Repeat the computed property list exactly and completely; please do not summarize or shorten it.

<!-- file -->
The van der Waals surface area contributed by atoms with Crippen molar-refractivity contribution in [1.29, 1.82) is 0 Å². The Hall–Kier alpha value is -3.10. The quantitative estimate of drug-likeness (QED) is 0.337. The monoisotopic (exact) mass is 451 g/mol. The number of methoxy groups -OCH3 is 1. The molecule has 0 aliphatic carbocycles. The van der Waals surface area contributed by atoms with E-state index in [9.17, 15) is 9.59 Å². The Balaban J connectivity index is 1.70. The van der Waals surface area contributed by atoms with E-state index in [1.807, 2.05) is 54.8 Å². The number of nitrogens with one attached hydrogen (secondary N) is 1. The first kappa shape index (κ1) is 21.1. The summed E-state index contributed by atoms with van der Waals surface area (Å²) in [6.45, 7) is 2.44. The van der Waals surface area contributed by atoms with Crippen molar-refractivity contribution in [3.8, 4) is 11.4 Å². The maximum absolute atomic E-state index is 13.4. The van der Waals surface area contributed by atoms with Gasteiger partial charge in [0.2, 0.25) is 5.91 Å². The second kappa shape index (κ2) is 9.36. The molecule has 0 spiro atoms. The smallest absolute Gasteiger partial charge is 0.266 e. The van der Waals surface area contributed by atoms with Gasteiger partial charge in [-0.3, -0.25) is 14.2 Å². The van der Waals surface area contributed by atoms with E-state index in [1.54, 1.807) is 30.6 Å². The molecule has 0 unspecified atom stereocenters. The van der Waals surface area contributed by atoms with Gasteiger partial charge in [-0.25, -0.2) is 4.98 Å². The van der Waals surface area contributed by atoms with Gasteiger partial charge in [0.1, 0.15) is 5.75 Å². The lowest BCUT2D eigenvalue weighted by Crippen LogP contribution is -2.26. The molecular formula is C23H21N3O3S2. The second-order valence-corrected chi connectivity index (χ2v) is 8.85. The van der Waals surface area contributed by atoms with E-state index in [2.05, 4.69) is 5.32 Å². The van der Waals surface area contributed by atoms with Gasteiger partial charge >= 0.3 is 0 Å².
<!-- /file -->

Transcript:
The van der Waals surface area contributed by atoms with Crippen molar-refractivity contribution in [1.29, 1.82) is 0 Å². The Hall–Kier alpha value is -3.10. The quantitative estimate of drug-likeness (QED) is 0.337. The monoisotopic (exact) mass is 451 g/mol. The number of methoxy groups -OCH3 is 1. The molecule has 0 aliphatic carbocycles. The van der Waals surface area contributed by atoms with E-state index in [9.17, 15) is 9.59 Å². The Balaban J connectivity index is 1.70. The van der Waals surface area contributed by atoms with E-state index in [1.807, 2.05) is 54.8 Å². The number of nitrogens with one attached hydrogen (secondary N) is 1. The first kappa shape index (κ1) is 21.1. The summed E-state index contributed by atoms with van der Waals surface area (Å²) in [6.45, 7) is 2.44. The van der Waals surface area contributed by atoms with Crippen molar-refractivity contribution in [3.8, 4) is 11.4 Å². The maximum absolute atomic E-state index is 13.4. The van der Waals surface area contributed by atoms with Gasteiger partial charge in [0.2, 0.25) is 5.91 Å². The second kappa shape index (κ2) is 9.36. The molecule has 0 spiro atoms. The smallest absolute Gasteiger partial charge is 0.266 e. The van der Waals surface area contributed by atoms with Gasteiger partial charge in [-0.3, -0.25) is 14.2 Å². The van der Waals surface area contributed by atoms with E-state index in [1.54, 1.807) is 30.6 Å². The molecule has 0 unspecified atom stereocenters. The van der Waals surface area contributed by atoms with Gasteiger partial charge in [-0.25, -0.2) is 4.98 Å². The van der Waals surface area contributed by atoms with Gasteiger partial charge in [0.1, 0.15) is 5.75 Å². The lowest BCUT2D eigenvalue weighted by Crippen LogP contribution is -2.26. The molecular formula is C23H21N3O3S2. The second-order valence-corrected chi connectivity index (χ2v) is 8.85. The van der Waals surface area contributed by atoms with E-state index in [2.05, 4.69) is 5.32 Å². The van der Waals surface area contributed by atoms with Gasteiger partial charge >= 0.3 is 0 Å².